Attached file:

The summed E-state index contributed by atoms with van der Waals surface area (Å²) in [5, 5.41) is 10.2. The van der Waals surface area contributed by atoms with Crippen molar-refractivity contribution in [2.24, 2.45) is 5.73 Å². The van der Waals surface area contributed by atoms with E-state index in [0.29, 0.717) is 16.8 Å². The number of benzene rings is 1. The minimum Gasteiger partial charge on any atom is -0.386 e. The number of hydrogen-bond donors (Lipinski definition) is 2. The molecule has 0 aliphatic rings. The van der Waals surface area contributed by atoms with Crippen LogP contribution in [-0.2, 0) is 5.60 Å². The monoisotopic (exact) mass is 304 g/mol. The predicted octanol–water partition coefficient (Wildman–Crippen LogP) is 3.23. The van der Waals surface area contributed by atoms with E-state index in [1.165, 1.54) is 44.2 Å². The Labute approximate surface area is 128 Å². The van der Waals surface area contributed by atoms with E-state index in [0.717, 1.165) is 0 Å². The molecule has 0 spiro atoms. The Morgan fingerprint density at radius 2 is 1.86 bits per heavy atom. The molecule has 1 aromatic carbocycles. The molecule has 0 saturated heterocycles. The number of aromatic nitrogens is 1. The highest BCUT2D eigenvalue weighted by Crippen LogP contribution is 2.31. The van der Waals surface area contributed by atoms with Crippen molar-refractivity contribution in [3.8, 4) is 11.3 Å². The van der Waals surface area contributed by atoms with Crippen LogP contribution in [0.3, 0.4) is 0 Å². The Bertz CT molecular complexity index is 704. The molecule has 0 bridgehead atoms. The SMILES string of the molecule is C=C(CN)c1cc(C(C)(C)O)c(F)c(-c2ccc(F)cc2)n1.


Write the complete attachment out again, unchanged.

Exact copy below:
The summed E-state index contributed by atoms with van der Waals surface area (Å²) in [5, 5.41) is 10.2. The van der Waals surface area contributed by atoms with Crippen molar-refractivity contribution in [2.24, 2.45) is 5.73 Å². The van der Waals surface area contributed by atoms with E-state index in [0.29, 0.717) is 16.8 Å². The number of benzene rings is 1. The minimum Gasteiger partial charge on any atom is -0.386 e. The number of hydrogen-bond donors (Lipinski definition) is 2. The molecule has 0 aliphatic rings. The van der Waals surface area contributed by atoms with Crippen LogP contribution in [-0.2, 0) is 5.60 Å². The monoisotopic (exact) mass is 304 g/mol. The predicted octanol–water partition coefficient (Wildman–Crippen LogP) is 3.23. The van der Waals surface area contributed by atoms with E-state index in [1.165, 1.54) is 44.2 Å². The Labute approximate surface area is 128 Å². The van der Waals surface area contributed by atoms with E-state index in [0.717, 1.165) is 0 Å². The molecule has 0 spiro atoms. The Morgan fingerprint density at radius 2 is 1.86 bits per heavy atom. The molecule has 1 aromatic carbocycles. The molecule has 0 saturated heterocycles. The number of aromatic nitrogens is 1. The highest BCUT2D eigenvalue weighted by Crippen LogP contribution is 2.31. The van der Waals surface area contributed by atoms with Crippen molar-refractivity contribution in [3.8, 4) is 11.3 Å². The van der Waals surface area contributed by atoms with Crippen LogP contribution in [0.3, 0.4) is 0 Å². The Bertz CT molecular complexity index is 704. The molecule has 0 bridgehead atoms. The SMILES string of the molecule is C=C(CN)c1cc(C(C)(C)O)c(F)c(-c2ccc(F)cc2)n1.